Peter Maurer says some are questioning why they should respect the law when adversaries do not
Armies question rules of war in modern day conflict, says Red Cross chief
Conventional armies fighting in the Middle East are asking why they should follow the rules when their enemies do not, military officers meeting in Abu Dhabi heard on Wednesday.
Respect for humanitarian law is increasingly being questioned on the battlefield, the penultimate day of the Senior Workshop on International Rules Governing Military Operations was told.
About 120 high-ranking officers from more than 80 countries gathered in the capital for the event, which was convened by the International Committee of the Red Cross.
They are discussing the rules of war, the rise of autonomous weapons and protecting civilians caught in the crossfire.
The committee is an international group that tries to protect the Geneva Conventions, defend the victims of armed conflict and promote humanitarian law.
Red Cross President Peter Maurer said this questioning of the rules of war was related to unconventional warfare that featured gangs and secret service agencies and the fight against terrorism.
“The conversations I have are worrisome because we get questions such as: ‘Why should I respect the law when my adversary is a terrorist and does not respect the principles of humanity?’” Mr Maurer said.
“It has been visible in arguments that the ICRC has with belligerents in the Middle East. We must develop counter arguments.”
The debate on Wednesday focused on an updated Red Cross study called The Roots of Restraint in War.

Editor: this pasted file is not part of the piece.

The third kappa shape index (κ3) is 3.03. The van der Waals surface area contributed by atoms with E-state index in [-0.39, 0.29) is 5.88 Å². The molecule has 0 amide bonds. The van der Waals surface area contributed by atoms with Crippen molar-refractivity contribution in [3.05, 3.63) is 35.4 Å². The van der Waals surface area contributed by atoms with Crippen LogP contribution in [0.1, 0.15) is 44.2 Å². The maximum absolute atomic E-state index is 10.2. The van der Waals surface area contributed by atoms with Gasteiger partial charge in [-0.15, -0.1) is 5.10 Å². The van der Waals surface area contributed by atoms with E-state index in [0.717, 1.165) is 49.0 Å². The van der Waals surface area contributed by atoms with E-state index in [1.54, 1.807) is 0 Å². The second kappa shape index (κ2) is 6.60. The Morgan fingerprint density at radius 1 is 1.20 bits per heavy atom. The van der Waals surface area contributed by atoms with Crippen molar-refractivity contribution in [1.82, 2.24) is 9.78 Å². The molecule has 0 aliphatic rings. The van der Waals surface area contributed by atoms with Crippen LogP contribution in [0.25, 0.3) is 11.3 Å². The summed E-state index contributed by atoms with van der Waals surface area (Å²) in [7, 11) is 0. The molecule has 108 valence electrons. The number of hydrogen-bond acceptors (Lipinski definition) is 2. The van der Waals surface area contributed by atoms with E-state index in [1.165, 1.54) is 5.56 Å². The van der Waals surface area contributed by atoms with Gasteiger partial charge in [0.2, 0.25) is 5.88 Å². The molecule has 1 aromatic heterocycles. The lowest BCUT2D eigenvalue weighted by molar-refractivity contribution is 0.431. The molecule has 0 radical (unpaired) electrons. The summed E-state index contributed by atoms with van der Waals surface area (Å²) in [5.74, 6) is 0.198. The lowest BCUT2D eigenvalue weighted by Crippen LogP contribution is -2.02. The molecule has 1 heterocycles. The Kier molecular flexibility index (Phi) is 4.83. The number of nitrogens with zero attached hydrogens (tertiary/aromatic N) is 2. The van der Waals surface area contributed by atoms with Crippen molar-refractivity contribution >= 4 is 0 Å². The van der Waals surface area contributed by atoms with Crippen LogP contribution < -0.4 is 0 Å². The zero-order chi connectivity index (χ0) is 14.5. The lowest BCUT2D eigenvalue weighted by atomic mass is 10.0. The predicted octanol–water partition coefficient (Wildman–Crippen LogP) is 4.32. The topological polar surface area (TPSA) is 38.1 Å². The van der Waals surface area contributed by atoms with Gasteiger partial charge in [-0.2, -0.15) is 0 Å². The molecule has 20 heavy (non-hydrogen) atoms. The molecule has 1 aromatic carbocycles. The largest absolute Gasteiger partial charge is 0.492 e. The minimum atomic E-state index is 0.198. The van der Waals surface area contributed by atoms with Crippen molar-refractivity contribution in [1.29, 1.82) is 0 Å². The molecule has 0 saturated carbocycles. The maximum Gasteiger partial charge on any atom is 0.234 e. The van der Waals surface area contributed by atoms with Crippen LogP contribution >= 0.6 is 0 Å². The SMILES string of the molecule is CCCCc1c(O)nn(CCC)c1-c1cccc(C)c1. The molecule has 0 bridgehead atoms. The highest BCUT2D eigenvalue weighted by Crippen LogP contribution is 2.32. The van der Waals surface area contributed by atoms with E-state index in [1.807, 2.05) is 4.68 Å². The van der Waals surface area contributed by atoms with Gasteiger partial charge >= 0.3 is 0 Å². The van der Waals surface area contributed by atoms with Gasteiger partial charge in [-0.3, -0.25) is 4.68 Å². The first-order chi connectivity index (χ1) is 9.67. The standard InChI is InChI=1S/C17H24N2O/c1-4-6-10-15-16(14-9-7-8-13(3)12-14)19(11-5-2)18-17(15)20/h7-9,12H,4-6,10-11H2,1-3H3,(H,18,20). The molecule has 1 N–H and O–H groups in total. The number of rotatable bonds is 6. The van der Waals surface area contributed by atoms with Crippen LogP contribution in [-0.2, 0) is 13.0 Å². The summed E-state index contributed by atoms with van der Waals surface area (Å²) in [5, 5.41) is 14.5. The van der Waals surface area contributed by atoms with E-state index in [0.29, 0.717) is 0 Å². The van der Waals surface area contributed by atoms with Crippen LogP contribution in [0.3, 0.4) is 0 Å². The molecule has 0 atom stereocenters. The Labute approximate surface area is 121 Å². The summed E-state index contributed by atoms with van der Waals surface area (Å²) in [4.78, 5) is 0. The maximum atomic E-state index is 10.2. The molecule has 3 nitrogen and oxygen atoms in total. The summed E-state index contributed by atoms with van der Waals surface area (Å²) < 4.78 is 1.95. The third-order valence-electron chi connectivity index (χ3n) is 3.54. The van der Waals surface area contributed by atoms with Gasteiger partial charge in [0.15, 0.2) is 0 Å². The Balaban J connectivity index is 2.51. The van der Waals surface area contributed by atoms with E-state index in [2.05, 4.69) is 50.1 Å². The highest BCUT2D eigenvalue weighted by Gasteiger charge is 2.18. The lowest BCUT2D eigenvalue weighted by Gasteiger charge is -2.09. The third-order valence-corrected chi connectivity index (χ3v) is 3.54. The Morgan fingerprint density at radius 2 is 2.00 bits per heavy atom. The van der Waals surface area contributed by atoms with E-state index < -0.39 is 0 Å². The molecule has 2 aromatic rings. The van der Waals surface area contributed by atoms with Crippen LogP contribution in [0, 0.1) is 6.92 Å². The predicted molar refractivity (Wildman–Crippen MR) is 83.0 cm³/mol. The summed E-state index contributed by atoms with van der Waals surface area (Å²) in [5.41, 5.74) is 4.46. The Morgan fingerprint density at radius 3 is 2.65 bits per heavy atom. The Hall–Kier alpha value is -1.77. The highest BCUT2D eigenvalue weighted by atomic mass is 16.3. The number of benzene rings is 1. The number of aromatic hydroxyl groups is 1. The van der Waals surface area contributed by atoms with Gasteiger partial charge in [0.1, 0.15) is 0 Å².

This examines how the rules of war are applied in a time when conflicts are becoming more complex, politicised and technological.
Signatories to the Geneva Conventions, including the UAE, agree to implement humanitarian law but there is no global regulatory body to ensure that these rules are followed.
Compounding this is the array of irregulars involved in modern-day conflicts, such as criminal gangs, non-state armies and heavily armed secret service groups.
“This again increases the challenge of implementing law. Who is responsible?” Mr Maurer asked. “States have been reluctant to hand over sovereignty to any sort of independent body to adjudicate. The question is a political one.”
The Red Cross committee does not provide evidence about those who break humanitarian law because it tries to gain the trust of all sides. Instead it focuses on developing “humanitarian spaces”.
“Negotiating that space, such as an exchange of detainees or to protect the population, very much needs to be done through front-line negotiations. It counters arguments this space is available to only one side or the other,” he said.
“Law should not be followed because of a fear of prison but because it is the right thing to do.”
The panel also heard from Mohammed Al Kamali, general director of Abu Dhabi’s Institute of Training and Judicial Studies.
“Ignorance of law results in suffering,” Mr Al Kamali said. “The UAE is committed to implementing international humanitarian law.”
This week, the Red Cross said new Geneva Conventions could be needed to deal with the rise of robot and cyber warfare.
Yahia Alibi, head of the regional delegation for the GCC, said there was no international treaty governing autonomous weapons